Voters in a New Hampshire hamlet, Dixville Notch have kicked off voting in the US presidential election.
Residents of the hamlet cast their votes at midnight.
Out of the six votes cast, Hillary Clinton beat Donald Trump four votes to two, a result that may foreshadow voting trends hours later in the rest of polling stations across America.
Libertarian Gary Johnson received one vote, and Mitt Romney received a surprise write-in ballot, USA Today reported.
According to New Hampshire law, communities with fewer than 100 voters can open their polls at midnight and close them as soon as all registered voters have cast their ballots.
The best known of these three towns, Dixville Notch has been voting at midnight every election since 1960.
Neil Tillotson, the former owner of the Balsams Grant Resort Hotel, which closed in 2011, started midnight voting in Dixville in 1960 to stir up publicity for the resort.
Almost all of the Dixville voters are employees of the resort.
This could be Dixville’s last year in the election spotlight, however.
Les Otten, a New England businessman, bought the Balsams and plans to redevelop it into a massive ski resort. That could bring the population in Dixville over 100 people, thereby ending its midnight voting tradition.
Millsfield, located just over 12 miles down the road from Dixville Notch, is the newest town to get in on the act. Millsfield began midnight voting as early as 1952 (no one seems certain exactly when) and stopped the practice in the 1960s (again, no one seems certain exactly when). The town was invited to take the tradition back up last year by New Hampshire’s secretary of State, in honor of the 100th anniversary of the New Hampshire primary.
Meanwhile both Hillary Clinton and Donald Trump raced through several battleground states on Monday in a last-ditch attempt to encourage their supporters to show up and vote on Tuesday.
Clinton sought to capture more support from Latinos, African-Americans and young people, while Trump looked to win over disaffected Democrats and rev up a middle class that he said has been sidelined by the political establishment.
Clinton held the biggest rally of her campaign in Philadelphia on Monday night, drawing a crowd that the city’s Fire Department put at 33,000 to hear her and President Barack Obama, first lady Michelle Obama and rockers Bruce Springsteen and Jon Bon Jovi.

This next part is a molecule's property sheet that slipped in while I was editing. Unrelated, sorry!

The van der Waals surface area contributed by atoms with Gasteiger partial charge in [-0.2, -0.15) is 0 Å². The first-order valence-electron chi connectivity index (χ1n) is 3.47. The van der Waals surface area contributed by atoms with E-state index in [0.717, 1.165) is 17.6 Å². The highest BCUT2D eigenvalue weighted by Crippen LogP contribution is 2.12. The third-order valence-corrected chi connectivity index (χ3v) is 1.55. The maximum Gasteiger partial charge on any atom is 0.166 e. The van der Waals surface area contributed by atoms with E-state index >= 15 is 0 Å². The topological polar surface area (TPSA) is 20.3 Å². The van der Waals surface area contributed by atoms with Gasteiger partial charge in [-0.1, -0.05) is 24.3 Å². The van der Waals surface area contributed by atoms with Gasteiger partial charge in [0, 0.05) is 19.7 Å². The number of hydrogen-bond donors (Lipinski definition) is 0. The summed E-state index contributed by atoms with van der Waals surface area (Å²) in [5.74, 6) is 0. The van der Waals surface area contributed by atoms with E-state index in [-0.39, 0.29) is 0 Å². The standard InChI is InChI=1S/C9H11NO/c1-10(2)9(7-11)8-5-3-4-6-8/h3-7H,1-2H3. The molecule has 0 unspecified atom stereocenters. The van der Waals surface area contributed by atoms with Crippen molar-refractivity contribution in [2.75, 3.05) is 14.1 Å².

“Tomorrow we face the test of our time,” Clinton told supporters, saying they could decide what sort of country they wanted to live in. “We choose to believe in a hopeful, inclusive, big-hearted America.”
Obama, who campaigned earlier in the day for Clinton in Ann Arbor, Michigan, reiterated his charge that Trump is “temperamentally unfit to be commander in chief,” and said Clinton offered an experienced and accomplished alternative.
“You don’t just have to vote against someone, you have someone extraordinary to vote for,” Obama said. “She will work and she will deliver, she won’t just tweet.”
Trump told voters at an evening rally in Manchester, New Hampshire, they had one question facing them at the ballot box on Tuesday.
“Do you want America to be ruled by the corrupt political class or do you want America to be ruled again by the people?” he asked. “Tomorrow the American working class will strike back.”
With only hours left before Election Day, the Clinton campaign was boosted by Sunday’s unexpected announcement by FBI Director James Comey that the agency stood by its July decision not to press any criminal charges in an investigation of Clinton’s email practices while she was secretary of state.
The Reuters/Ipsos States of the Nation project gave Clinton a 90 percent chance of defeating Trump, seeing her on track to win 303 Electoral College votes out of the 270 needed, to Trump’s 235.
With surveys indicating a tight race in Michigan, which Democrats have long counted on winning, both candidates made campaign appearances there. Pennsylvania, another vote-rich state, was also seen as fertile ground by both camps in the closing hours of their campaigns.